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Jolly's Hotel

The New Year’s Day Dook is only for the brave!

43a Gray Street, Broughty Ferry, Dundee City, DD5 2BJ

This well-known hotel ceased trading in the summer of 2011, having been a long-time feature of Gray Street. It had expanded considerably over the years into large premises at the rear of the building fronting on to Gray Street. Photographs of the street taken in c1902 show a wall-mounted gaslight over the front door.

A photograph and text about Jolly’s Hotel.

The text reads: This establishment, Jolly’s Hotel, was named after its owner John Jolly. He was first recorded in the Dundee Post Office Directory for 1850/1, where he is described as a spirit dealer in Gray Street. He was then 50 years old and remained as the proprietor until 1871.

Photographs and text about the New Year’s Day Dook.

The text reads: The New Year’s Day Dook is a tradition handed down by the fisher folk of Broughty Ferry, some of whom bathed in the waters of the Jay in the morning except on the Sabbath.

The Dook has never been cancelled no matter the weather and in 1989 club members had to break the ice with pick axes in the harbour to be able to swim.

The text reads: This tradition dates back to 1891 as recorded in the first official minutes of the club. The first of January was special, as it heralded in the new day, i.e. the first day of the new year, when the community congregate to celebrate together.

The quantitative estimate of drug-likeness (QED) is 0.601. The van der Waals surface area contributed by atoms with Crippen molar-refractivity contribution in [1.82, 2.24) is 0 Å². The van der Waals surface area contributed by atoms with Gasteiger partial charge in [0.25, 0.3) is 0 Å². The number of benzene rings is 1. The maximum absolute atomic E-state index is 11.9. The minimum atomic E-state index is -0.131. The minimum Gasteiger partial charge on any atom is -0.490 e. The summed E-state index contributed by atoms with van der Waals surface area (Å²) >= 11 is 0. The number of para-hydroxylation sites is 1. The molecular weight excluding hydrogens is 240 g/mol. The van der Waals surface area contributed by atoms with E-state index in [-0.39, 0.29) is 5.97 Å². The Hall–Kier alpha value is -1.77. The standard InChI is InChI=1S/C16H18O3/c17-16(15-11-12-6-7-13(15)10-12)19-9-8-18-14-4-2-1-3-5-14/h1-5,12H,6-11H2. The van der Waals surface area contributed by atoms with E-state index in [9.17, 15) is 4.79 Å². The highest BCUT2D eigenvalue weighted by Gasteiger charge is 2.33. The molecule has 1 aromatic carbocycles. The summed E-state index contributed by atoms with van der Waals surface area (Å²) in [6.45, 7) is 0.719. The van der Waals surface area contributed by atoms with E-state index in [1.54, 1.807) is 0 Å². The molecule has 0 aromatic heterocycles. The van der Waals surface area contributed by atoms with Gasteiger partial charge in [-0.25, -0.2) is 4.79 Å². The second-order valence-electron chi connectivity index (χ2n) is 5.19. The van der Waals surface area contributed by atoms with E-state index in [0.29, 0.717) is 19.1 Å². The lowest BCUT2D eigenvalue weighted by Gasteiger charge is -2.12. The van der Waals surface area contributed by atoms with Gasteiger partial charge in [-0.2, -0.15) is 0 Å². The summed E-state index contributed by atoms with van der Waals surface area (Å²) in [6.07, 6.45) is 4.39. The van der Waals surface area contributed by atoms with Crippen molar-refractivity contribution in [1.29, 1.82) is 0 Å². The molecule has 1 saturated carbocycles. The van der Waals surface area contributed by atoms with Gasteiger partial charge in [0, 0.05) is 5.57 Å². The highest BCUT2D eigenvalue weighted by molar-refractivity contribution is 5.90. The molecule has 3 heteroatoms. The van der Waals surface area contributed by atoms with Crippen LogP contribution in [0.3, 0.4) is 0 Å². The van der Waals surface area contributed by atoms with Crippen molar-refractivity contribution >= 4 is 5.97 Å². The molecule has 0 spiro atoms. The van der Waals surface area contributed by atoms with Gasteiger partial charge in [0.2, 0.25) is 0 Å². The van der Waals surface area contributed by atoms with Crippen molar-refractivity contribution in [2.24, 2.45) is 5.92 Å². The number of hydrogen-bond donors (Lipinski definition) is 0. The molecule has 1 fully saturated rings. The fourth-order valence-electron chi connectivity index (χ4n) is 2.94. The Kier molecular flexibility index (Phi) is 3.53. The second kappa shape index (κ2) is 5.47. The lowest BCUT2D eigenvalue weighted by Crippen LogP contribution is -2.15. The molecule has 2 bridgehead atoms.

A photograph and text about the Dickin Medal.

The text reads: On 2 December 1943, a pigeon from Broughty Ferry called Winkie was awarded the Dickin Medal for “delivering a message under exceptional difficulties and so contributing to the rescue of an Air Crew while serving with the RAF in February 1942”.

A poster and text about the different boats found at Broughton Ferry.

The text reads: The more common boats sailing from Broughty Ferry were the classes known throughout Scotland as Fifies (more locally known as Baldies) and also Zulus. These vessels could be over 75 feet long and were equipped with large lug-sails as their means of propulsion. Boats up to 30 feet in length usually had only one mast and the larger vessels had two. Most boats up to twenty feet long were undecked or half-decked and were employed in the Tay estuary or nearby. The larger sea-going boats were fully decked. The advent of steam powered capstans in the larger boats made life easier for the fishermen when hauling in their herring nets.

External photograph of the building – main entrance.

If you have information on the history of this pub, then we’d like you to share it with us. Please e-mail all information to: